Shawn L. Bird

Original poetry, commentary, and fiction. All copyrights reserved.

poem- hockey players November 23, 2014

Filed under: Poetry — Shawn L. Bird @ 11:28 pm
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One by one

the hockey players walked past

assorted young men in suits

older men in team jackets

family and friends trailing behind.

The Chicago Blackhawks lost to

the Vancouver Canucks tonight.

There was no celebration in the lobby

as they filed by.

Some people were excited,

but since I don’t watch hockey,

they didn’t impress me.

They were just well dressed young men,

less well dressed older men

and dejected friends and family,

hanging out in the hotel.


birthday invocation February 22, 2012

Filed under: Rotary,Rotary invocations — Shawn L. Bird @ 1:55 pm
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February 23rd is the birthday of Rotary. Paul Harris, was 37 when he gathered some professional connections and they formed the world’s first service club in Chicago in 1905.

Service is action in support of others.  A small action can make a difference.  It isn’t about glamour; it’s about need.  A toilet is a rather basic thing, but  the simple addition of  public toilets in down town Chicago in 1907 surely offered  the blissful relief of basic urgencies for many a person!

Let us remember that service is about meeting the  needs of others, and that when we serve those needs, we can provide blissful relief at the most basic level.  Let us be thankful we have the means and ability to change lives with our most simple service.

© Shawn Bird 2012.  Free use within Rotary.  Please credit Shawn’s authorship, and leave a message in the Comment area below explaining when and where you used her words.  Thanks!

school lunch May 15, 2011

Filed under: Commentary — Shawn L. Bird @ 4:56 pm
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Topic #112: Should schools control what kids eat for lunch?

When I see the amount of garbage left after kids’ lunches with all the small packages of crackers, cheese, fruit rollups, cookies, etc. I am inclined to think there are a lot better ways to do this whole ‘school lunch’ thing. Ways that are healthier for kids, and better for the environment as well.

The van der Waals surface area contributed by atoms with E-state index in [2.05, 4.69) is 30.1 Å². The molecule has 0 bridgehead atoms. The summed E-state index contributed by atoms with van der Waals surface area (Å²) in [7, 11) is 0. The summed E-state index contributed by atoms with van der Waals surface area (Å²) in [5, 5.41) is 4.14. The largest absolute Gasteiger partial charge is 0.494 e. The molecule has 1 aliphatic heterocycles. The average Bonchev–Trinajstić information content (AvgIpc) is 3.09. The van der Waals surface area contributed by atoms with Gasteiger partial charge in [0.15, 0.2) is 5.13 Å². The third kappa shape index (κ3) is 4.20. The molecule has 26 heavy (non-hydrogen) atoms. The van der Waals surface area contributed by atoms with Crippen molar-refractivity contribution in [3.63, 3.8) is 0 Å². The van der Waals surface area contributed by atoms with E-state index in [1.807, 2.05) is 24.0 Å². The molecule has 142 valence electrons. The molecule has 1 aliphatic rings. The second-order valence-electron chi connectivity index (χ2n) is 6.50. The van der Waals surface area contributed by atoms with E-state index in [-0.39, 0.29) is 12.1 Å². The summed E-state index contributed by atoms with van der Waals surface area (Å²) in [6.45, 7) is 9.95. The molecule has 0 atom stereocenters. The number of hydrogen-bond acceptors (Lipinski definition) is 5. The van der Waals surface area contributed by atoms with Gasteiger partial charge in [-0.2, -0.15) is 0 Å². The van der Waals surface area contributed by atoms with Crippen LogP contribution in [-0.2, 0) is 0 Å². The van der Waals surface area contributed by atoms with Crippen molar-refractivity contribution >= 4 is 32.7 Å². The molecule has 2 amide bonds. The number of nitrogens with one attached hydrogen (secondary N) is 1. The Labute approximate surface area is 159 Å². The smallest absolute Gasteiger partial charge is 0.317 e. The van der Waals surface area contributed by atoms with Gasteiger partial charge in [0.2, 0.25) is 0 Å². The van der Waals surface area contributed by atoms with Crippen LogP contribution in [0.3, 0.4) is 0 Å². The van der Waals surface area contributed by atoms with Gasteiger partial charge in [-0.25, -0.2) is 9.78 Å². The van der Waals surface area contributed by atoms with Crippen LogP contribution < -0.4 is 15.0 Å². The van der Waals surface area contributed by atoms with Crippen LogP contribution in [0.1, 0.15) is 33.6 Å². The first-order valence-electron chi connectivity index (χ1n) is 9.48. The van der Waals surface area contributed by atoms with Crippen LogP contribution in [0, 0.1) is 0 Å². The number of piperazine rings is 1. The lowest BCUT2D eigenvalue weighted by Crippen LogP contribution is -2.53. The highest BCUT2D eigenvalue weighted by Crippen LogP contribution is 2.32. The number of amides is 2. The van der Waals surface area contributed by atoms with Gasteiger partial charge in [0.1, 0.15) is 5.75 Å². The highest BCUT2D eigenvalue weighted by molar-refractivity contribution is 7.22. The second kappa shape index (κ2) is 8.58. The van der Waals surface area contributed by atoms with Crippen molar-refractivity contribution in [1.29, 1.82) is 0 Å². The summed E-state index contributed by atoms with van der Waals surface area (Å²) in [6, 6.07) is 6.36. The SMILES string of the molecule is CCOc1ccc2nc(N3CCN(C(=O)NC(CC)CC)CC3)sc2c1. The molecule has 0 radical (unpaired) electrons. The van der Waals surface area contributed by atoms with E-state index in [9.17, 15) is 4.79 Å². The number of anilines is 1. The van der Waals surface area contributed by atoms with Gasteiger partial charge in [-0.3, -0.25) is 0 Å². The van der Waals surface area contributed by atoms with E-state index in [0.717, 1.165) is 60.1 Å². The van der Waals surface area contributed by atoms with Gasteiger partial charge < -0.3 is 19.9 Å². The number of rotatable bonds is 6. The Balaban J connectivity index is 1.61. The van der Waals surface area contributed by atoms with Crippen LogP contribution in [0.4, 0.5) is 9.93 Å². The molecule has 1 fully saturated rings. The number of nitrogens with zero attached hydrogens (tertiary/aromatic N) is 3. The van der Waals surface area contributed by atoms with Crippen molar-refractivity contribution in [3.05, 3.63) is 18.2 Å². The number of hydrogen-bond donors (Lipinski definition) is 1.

When I was an exchange student in Finland, I was particularly impressed at how lunches were provided. We sat at a couple of different seatings depending on our schedule. One entré was provided with a variety of milks (skim, 2%, homogenized, and buttermilk) plus rye bread slices, fruits and vegetables. The meals were fine, made up traditional Finnish foods.  Potatoes, meats, soups, stews.  They weren’t horrible, they weren’t great. To be honest, I have very little memory of what the school lunches were, except that I know they occasionally served maksalaatiko (liver casserole) a dish I loathed, so when it was on the menu and Langinkoski Rotary met, I would go there for lunch! As well, I remember the day that they served blood pancakes, because the whole lunch room turned to watch me attempt to eat them… (I couldn’t do it. I only managed one bite). There was very little packaging waste involved in these meals, and the garbage was mostly compostable left overs.  It was companionable dining with friends in the bright lunch room. 

The word ‘control’ in this prompt is interesting. It has to do with the Chicago school district that is banning junk food. This is old news around here in BC. Already pop and fried foods have been removed from all our school cafeterias and vending machines. Healthy options replace them and no one seems to miss them. Many of our schools are on a healthy snack program that delivers fruits and vegetables to the schools every month. Kids get BC produce like pears, baby cukes, grape tomatoes, and apples. We distribute them in our classes, and kids munch away while they read or work.  The baked French fries taste just the same as the deep fried ones.  Who knew?  Canadians don’t tend to object to legislating lifestyle, which tends to make Americans bristle a bit.

I don’t like to see that so few of my students actually bring lunch. The girls in particular are apt to go without, and when queried will say that ‘they’re not hungry.’ Most of them as 12 and 13 year old are already afraid of getting fat from eating too much. However, on days when we have hot lunch brought in, most of them eat eagerly, so I am inclined to think that if every school had a lunch room and served a healthy hot lunch each day, the kids would enjoy it.

I’m all for adopting the Finnish model, and training our kids for a lifetime of healthy eating.


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